In this Modi-centric election campaign and its media representation, the two starkly opposite narratives, also sometimes labelled as Modi-wave and Modi-hype, are dominating newsrooms, even though on the ground the reality may be grayer. The Modi-wave narrative seems to suggest that when Modi comes to power, he will make Gujarat out of the rest of India. To his supporters this stands for corruption-free governance, development and decisive leadership. To the proponents of Modi-hype/fear narrative, it will be a disaster for the idea of inclusive India.

When on the first day of polling the BJP rolled out its election manifesto, we saw two competing narratives jostling for attention in the news media, especially in the lively TV panel debates. Through its manifesto the BJP wants the people of India to trust the party and Modi. In the 42-page manifesto, the first 40 pages are exclusively devoted to economic issues, albeit the statements are nothing more than platitudes, including a section for modernising the traditional madrasa education system on which a large number of Muslims rely.

The BJP has been trying its best to make governance and development the election issues, but the one page tucked away at the end, which is euphemistically framed as cultural heritage, has not stopped Modi’s detractors (not necessarily that of the BJP’s), from drawing attention to the core of issues dear to the Hindu nationalists — Ram Temple in Ayodhya on the site of the demolished Babri Mosque, the implementation of a Uniform Civil Code that includes Muslims, and the abrogation of Article 370 of the Constitution that gives a special autonomous status to the Muslim-majority State of Jammu and Kashmir.

So why is the narrative, sponsored by the Modi campaign, appearing more compelling to a large plurality of voters? Why is the hope of better governance and development trumping both real and imagined fears of a reactionary and polarising future? Again a close reading of the situation suggests that a part of the success of the resurgent BJP campaign can be attributed to an actual paradigm shift in the party away from Hindutva towards governance and development, which in a fascinating way, Gujarat being exhibit A, is an eclectic mix of benign Hindu nationalism with market nationalism.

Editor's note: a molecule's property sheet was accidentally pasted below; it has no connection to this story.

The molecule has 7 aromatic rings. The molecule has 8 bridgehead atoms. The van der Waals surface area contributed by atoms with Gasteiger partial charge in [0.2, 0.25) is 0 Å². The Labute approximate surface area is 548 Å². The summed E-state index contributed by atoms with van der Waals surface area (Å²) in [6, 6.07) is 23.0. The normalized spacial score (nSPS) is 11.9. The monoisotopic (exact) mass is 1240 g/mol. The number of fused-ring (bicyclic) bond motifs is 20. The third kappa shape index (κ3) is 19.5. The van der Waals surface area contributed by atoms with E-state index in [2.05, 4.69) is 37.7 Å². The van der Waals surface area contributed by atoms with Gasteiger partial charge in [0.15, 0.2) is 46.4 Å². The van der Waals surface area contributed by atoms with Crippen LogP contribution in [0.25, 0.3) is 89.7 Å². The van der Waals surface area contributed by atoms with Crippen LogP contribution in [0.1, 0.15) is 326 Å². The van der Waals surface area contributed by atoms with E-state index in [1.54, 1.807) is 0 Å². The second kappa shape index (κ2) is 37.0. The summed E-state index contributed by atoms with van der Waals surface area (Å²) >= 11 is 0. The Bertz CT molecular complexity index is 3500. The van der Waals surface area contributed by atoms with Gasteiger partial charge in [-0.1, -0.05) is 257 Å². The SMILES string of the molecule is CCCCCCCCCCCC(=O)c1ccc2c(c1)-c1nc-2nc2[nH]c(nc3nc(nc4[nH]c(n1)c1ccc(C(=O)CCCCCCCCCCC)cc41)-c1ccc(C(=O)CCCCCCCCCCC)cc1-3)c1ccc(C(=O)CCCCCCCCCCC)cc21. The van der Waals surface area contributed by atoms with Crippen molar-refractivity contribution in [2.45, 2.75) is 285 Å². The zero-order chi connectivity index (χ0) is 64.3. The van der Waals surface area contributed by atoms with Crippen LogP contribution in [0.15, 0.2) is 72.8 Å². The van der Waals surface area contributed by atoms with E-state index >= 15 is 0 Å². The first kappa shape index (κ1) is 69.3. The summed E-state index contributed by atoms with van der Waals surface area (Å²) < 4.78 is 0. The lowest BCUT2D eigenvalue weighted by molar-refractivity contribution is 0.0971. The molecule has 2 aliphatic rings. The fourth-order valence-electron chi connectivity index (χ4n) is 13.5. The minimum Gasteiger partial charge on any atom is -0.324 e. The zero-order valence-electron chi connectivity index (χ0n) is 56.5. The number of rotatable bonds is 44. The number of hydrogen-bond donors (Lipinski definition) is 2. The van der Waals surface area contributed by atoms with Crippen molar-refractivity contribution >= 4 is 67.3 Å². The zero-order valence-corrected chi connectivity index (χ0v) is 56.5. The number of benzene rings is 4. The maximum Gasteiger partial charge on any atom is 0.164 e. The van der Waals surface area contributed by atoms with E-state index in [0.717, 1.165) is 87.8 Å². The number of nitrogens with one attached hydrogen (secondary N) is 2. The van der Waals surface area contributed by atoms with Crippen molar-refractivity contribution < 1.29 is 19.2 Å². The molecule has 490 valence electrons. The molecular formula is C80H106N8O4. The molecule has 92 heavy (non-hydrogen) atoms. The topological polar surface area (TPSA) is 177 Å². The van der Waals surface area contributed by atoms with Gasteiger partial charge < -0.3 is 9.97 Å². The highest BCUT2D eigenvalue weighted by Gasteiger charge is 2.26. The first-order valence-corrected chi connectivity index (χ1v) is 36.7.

So the support for BJP, call it Modi-wave or Modi-hype, can be attributed to two things.

One, ironically, all the negative focus on Modi, in the last 12 years, has made the political discourse Modi-centric and has enabled him to claim victimhood. Two, large pluralities of voters across many States seem to have concluded that all the allegations about Modi’s personal culpability in the Gujarat riot are at best weak and at worst disingenuous. His supporters are asking — why single out Modi and the BJP? All political parties have contributed in making the idea of India bruised and bloody with blots such as Delhi in 1984, Meerut in 1987, Bhagalpur in 1989, Mumbai in 1993, Gujarat in 2002 and Muzaffarnagar in 2013.

This claim has been bolstered by the fact that the Special Investigation Team, constituted by the Supreme Court of India, concluded that even though there were lapses in swiftly stopping the killings in 2002, there was no evidence of Modi’s personal culpability; the report is, however, being challenged in the higher court.

Are we witnessing a paradigm shift in Indian democracy?

In terms of the total percentage of votes and seats, this will not be as big a victory as the Rajiv Gandhi-led Congress party saw in 1984. In the aftermath of Indira Gandhi’s assassination, the Congress party had won a super majority of 416 seats. But if all goes according to the BJP’s game plan (some would say Modi’s), this may end up being perhaps the biggest margin of victory since the 1990s. In a way this could be the third major disruption in the hold of the Indian National Congress and Gandhi family on New Delhi. Since the first national election that was held in 1952, with only four interruptions in Congress and the Gandhi family’s rule, the people of India have voted the party that led the anti-colonial struggle to power 11 times.

The first major disruption took place in 1977 when Indira Gandhi led the Congress party’s populist plank of garibi hatao (remove poverty) and took a beating from a more compelling populist slogan, Indira hatao (remove Indira). Then by rejecting Indira Gandhi’s authoritarian impulse, displayed in the 1975-76 Emergency days, the people of India had passed the most difficult test for a democracy — a test in which many postcolonial nations had failed. The 1977 election for the sixth Lok Sabha showed the maturing of Indian institutions and sophistication of Indian voters who were still largely illiterate, poor and lived in villages.